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Rash

AJT

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Hi
I’ve had 2 guinea pigs for 2 weeks (about 22 weeks old) and completely new to all this. One has developed a rash on her back. Size of a 1p coin, scaly and red. She hasn’t been scratching at it and the other female guinea pig is well and they don’t seem to fight. Does anyone know what this is please ☹
 

Siikibam

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We can’t tell you what it is with no photo. But in any case get them both to the vet next week. Where did you get your piggies from?
Vet Locator
 

VickiA

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I think you had better get her vet checked. New piggies can sometimes come with health problems from where they have been previously and it can take a couple of weeks to become apparent. They are stressy creatures and their immune system can be compromised when they are stressed.
pare you able to post a photo?
It could potentially be mites or ringworm. You need the correct diagnosis and treatment from the vet to clear up the problem. I am going to link you our ringworm guide in case it is ringworm because ringworm is transmissible to humans and you may need to take precautions when handling. Ringworm: Hygiene And Pictures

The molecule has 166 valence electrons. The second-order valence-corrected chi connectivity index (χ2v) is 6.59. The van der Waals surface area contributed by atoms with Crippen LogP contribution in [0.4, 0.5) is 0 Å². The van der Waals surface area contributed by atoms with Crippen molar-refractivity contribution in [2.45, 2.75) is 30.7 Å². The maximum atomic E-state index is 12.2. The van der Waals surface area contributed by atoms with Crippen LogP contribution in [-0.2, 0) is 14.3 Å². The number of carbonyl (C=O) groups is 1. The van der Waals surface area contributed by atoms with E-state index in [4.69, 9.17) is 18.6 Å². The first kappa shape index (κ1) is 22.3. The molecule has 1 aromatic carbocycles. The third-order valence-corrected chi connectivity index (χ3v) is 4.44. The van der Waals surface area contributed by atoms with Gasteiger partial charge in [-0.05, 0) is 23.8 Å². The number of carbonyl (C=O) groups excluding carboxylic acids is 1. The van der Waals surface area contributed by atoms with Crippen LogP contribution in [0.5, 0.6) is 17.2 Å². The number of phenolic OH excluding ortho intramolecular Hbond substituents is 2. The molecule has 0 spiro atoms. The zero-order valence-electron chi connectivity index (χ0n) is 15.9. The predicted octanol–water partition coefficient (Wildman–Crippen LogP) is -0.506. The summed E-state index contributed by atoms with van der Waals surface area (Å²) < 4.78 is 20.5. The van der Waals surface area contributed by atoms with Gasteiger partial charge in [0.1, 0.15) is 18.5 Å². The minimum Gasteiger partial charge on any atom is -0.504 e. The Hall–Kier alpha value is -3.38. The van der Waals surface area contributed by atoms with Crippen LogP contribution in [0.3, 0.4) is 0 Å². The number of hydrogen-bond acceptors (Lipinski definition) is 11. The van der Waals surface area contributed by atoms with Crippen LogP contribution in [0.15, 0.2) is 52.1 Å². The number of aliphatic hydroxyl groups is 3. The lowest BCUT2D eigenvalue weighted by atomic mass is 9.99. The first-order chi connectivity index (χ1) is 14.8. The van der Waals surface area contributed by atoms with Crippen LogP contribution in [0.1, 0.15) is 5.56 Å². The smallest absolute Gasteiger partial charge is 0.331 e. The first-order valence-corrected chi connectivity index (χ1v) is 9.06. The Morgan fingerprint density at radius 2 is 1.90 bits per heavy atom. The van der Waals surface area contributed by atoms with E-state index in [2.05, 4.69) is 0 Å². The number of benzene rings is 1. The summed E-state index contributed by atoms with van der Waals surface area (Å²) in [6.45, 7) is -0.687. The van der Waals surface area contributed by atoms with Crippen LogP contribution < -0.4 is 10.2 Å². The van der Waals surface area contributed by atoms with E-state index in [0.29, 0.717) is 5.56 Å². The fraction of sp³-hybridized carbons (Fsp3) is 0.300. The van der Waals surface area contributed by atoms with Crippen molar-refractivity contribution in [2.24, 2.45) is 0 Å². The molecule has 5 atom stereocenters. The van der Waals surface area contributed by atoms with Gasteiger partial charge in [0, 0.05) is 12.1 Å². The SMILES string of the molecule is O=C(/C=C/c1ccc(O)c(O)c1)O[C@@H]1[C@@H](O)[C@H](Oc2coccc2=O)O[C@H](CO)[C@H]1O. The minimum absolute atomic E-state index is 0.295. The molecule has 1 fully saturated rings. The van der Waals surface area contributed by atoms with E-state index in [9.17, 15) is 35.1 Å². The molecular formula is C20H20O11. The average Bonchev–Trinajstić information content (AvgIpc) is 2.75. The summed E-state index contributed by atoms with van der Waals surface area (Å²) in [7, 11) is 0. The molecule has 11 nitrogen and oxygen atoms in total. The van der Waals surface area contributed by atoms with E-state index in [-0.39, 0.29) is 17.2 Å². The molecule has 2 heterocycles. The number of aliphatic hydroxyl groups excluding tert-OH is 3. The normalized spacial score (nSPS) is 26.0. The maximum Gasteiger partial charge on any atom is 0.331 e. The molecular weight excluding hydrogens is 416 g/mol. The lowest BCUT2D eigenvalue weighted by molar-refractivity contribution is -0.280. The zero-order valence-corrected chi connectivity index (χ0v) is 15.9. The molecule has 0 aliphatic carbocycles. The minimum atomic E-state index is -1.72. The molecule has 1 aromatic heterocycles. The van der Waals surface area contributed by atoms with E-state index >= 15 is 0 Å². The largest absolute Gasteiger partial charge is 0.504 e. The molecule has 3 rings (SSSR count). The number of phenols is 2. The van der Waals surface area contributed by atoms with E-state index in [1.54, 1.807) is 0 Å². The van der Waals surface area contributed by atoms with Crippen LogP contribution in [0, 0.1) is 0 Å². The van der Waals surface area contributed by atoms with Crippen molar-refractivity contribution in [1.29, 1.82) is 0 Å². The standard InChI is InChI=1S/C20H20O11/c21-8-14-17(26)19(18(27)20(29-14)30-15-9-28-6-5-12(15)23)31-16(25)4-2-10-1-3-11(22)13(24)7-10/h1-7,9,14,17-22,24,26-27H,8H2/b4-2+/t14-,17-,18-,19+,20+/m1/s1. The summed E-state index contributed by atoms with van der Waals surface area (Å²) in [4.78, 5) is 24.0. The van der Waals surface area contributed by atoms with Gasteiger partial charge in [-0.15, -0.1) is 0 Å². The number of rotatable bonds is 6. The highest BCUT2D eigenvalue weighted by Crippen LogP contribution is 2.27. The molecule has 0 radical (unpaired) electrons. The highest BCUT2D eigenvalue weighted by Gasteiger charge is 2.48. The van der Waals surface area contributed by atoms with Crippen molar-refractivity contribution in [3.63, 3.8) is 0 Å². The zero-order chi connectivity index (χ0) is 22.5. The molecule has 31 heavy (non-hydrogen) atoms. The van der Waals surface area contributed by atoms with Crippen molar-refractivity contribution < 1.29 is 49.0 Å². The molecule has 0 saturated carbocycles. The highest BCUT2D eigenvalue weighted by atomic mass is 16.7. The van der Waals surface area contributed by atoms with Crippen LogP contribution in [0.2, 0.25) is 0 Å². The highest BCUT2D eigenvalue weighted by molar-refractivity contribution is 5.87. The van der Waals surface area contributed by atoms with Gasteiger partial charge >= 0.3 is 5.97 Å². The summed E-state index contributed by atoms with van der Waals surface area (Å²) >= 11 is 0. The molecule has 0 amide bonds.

Lady Kelly

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I would be going to the vets as soon as they are open during normal opening hours. Sounds like it might be a fungal infection
 

AJT

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Sorry. Couldn’t work out how to post a photo. At the vets now. Apparently not ringworm but could be mites and treatment prescribed. Thanks so much for replying so quickly 😁
Do you have any advise about how to prevent recurrence?
 

Siikibam

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I don’t know that there is any way you can prevent it. Don’t give the treatment if they don’t have it as it could lead to immunity against it.

What treatment has been given and for how long/how often will you use it?
 

AJT

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It’s drops on the neck weekly for 3 weeks called Panomec (ivermectin)
Thank you
 

Siikibam